really narrow after taxes. And you have to still pay local and state
[continues 815 words]
The president of the union representing more than 3,000 Suncor workers
says they have prepared to bring the issue of random drug testing back
to arbitration if the Supreme Court of Canada does not hear their case.
The comments came after the Alberta Court of Appeal upheld an
injunction against the practice granted by the province's Court of
In a Thursday morning interview, Ken Smith, president of Unifor Local
707A, said he was confident Canada's top court will hear their case.
The union expects to hear a decision by the end of March.
[continues 674 words]
The state Cannabis Control Commission split 3-2 Wednesday over whether
to automatically disqualify people with trafficking convictions from
working with legal marijuana.
People with a prior conviction for trafficking in drugs other than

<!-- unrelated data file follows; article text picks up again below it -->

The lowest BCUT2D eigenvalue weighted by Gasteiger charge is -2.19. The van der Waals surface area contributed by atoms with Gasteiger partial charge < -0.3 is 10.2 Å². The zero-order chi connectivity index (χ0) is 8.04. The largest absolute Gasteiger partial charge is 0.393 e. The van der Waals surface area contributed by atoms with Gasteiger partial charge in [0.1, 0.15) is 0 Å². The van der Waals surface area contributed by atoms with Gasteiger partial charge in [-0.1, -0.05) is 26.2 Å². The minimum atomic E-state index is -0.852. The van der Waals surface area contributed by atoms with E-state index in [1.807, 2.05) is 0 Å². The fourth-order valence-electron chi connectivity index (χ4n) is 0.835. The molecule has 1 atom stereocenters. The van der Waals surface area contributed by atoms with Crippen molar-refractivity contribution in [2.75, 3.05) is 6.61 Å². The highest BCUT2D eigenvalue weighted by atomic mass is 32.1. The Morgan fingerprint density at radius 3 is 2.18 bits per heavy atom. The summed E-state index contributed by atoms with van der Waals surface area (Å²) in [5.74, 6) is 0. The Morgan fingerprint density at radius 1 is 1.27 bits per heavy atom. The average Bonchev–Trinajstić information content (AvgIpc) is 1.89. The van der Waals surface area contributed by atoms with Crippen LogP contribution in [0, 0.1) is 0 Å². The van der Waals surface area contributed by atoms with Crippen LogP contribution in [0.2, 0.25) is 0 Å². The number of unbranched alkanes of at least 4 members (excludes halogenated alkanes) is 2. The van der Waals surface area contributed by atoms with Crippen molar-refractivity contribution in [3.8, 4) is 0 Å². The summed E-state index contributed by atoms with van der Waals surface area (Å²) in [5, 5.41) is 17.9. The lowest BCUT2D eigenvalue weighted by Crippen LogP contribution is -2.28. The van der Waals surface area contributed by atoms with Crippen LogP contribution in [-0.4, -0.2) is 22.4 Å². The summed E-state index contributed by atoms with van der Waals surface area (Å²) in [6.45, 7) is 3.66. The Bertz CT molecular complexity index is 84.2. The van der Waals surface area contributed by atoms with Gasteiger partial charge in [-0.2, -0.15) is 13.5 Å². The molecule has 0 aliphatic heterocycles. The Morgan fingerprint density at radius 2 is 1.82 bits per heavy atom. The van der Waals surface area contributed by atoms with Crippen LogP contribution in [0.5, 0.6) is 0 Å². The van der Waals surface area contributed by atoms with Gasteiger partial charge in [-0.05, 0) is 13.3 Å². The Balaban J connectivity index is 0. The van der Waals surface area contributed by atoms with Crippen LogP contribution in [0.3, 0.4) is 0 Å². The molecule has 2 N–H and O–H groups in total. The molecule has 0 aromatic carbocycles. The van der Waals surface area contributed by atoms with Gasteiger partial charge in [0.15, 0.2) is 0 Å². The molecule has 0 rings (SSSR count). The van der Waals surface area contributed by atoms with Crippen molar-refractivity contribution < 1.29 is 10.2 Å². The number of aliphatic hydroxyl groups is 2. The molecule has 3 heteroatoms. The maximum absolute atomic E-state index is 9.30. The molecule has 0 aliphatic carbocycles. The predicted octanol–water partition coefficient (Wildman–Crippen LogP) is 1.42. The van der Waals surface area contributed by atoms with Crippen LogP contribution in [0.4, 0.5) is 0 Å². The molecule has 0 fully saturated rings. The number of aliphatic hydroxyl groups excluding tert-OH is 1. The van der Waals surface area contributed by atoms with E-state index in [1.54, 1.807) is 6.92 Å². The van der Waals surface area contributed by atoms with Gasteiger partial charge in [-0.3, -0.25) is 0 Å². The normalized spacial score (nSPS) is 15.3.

marijuana will be barred from working in jobs that include access to
the plant in the newly legal marijuana industry, a decision made after
about an hour of tense debate among state pot regulators.
The Cannabis Control Commission split 3-2 on Wednesday afternoon over
whether to automatically disqualify people with trafficking
convictions from working with marijuana, adding those convictions to a
list of automatically disqualifying issues like being registered as a
sex offender, open or unresolved criminal proceedings, violent felony
convictions, and felony convictions involving drugs other than marijuana.
[continues 727 words]
Victims of bad science at Motherisk
Return their children.
That's what they want - the parents who saw their kids ripped away
based on flawed alcohol and drug hair tests from the now shuttered
Motherisk lab at the famous Sick Children's hospital. A report tabled
this week examined 1,270 cases handled by the lab going back more than
two decades and found 56 clear cases where Motherisk's flawed test
results had a "substantial impact" on the decision to remove children
- - though critics argue there are far more.